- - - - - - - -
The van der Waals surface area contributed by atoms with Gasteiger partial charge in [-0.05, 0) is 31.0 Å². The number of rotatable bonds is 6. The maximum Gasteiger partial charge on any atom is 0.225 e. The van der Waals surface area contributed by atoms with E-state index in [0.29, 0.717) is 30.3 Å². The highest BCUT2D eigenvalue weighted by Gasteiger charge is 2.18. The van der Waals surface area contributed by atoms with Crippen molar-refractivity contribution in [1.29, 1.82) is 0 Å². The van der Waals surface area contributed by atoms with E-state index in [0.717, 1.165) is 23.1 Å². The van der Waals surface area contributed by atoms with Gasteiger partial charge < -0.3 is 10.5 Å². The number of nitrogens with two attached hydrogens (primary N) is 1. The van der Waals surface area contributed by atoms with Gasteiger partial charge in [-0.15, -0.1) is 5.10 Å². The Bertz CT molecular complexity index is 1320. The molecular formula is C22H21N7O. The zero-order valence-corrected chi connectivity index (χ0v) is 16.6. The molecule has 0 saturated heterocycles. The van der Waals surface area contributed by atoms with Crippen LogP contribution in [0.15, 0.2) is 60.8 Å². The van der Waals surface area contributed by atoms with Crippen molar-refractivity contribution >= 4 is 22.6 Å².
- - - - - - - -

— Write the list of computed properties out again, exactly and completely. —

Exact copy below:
The van der Waals surface area contributed by atoms with Gasteiger partial charge in [-0.05, 0) is 31.0 Å². The number of rotatable bonds is 6. The maximum Gasteiger partial charge on any atom is 0.225 e. The van der Waals surface area contributed by atoms with E-state index in [0.29, 0.717) is 30.3 Å². The highest BCUT2D eigenvalue weighted by Gasteiger charge is 2.18. The van der Waals surface area contributed by atoms with Crippen molar-refractivity contribution in [1.29, 1.82) is 0 Å². The van der Waals surface area contributed by atoms with E-state index in [0.717, 1.165) is 23.1 Å². The van der Waals surface area contributed by atoms with Gasteiger partial charge < -0.3 is 10.5 Å². The number of nitrogens with two attached hydrogens (primary N) is 1. The van der Waals surface area contributed by atoms with Gasteiger partial charge in [-0.15, -0.1) is 5.10 Å². The Bertz CT molecular complexity index is 1320. The molecular formula is C22H21N7O. The zero-order valence-corrected chi connectivity index (χ0v) is 16.6. The molecule has 0 saturated heterocycles. The van der Waals surface area contributed by atoms with Crippen LogP contribution in [0.15, 0.2) is 60.8 Å². The van der Waals surface area contributed by atoms with Crippen molar-refractivity contribution >= 4 is 22.6 Å².